The fundamental principle of PYRAMID is the idea that when a transaction is conducted online or in-store every issuing bank expects to receive a one time card number generated on a mobile device sent via two independent channels.
PYRAMID requires that every issuing bank utilise their own mobile app in order for the customer to make a payment and not an independent wallet. The customer will have to access their issuing banks app in order to choose the card they want to make their payment with. In order to access the app the customer must use a biometric of the issuing banks choice.
The PYRAMID solution requires that the app generates a one time card number as soon as a customer has accessed their banking app and chosen a preferred payment card. As soon as this transaction is started the card number will be instantly sent to the issuing bank via the mobile device’s app and sent directly to the banks server. Then, depending on the type of transaction, a second copy of the one time card number will be; copied over to a PC, entered into a mobile check out page or swiped into a POS terminal in-store.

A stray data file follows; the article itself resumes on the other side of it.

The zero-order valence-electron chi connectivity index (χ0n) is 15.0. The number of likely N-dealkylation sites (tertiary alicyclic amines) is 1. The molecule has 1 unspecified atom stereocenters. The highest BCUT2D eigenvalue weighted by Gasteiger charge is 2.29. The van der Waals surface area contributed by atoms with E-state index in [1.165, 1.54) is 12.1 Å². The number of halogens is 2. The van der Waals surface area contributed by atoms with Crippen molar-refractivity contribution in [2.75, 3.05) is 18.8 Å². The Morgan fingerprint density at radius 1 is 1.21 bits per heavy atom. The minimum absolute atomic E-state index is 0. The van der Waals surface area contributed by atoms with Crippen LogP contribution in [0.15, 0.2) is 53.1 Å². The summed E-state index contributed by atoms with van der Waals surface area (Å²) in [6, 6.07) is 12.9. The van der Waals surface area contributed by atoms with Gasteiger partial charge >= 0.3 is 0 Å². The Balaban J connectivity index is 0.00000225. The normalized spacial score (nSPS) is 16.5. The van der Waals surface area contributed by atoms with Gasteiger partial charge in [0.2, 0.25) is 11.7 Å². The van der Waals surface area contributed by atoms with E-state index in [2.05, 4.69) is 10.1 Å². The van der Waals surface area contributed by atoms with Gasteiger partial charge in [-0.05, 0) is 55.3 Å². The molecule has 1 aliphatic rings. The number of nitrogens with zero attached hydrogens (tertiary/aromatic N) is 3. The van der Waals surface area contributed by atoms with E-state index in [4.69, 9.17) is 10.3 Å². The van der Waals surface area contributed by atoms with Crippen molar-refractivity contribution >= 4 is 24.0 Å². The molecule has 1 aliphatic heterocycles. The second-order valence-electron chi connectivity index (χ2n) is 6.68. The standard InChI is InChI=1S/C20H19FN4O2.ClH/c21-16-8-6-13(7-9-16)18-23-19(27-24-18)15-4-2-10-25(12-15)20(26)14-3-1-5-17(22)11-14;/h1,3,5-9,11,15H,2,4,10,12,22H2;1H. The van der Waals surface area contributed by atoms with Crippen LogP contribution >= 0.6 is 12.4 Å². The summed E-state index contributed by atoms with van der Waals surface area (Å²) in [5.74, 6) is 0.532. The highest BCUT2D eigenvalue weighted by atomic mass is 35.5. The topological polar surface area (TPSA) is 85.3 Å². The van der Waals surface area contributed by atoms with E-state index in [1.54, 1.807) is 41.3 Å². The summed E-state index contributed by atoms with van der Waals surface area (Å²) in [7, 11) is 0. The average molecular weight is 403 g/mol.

The PYRAMID solution allows the bank therefore to receive two simultaneous one time card numbers from two independent sources. The bank will only release payment once these two matching one time card numbers have been received.
To make the payment additionally secure the bank will also receive biometric data from the mobile device via the app. It will also be able to use device recognition as well as geo location to make additional security checks.
My using PYRAMID the one time card number if stolen from either of the channels becomes redundant, as it is a one off number. It can’t be resold or reused by any other individual. Not only is the data useless if stolen, is it completely anonymous, no information of the transaction associates the customer to the one time card number thus satisfying a major requirement of PSD2.
As the bank is only looking to receive a matching set of numbers, the data such as name and expiry date are not relevant to confirm the payment. The customer could, if they chose to, make up a name and expiry date on the check out form and the payment would still be processed successfully.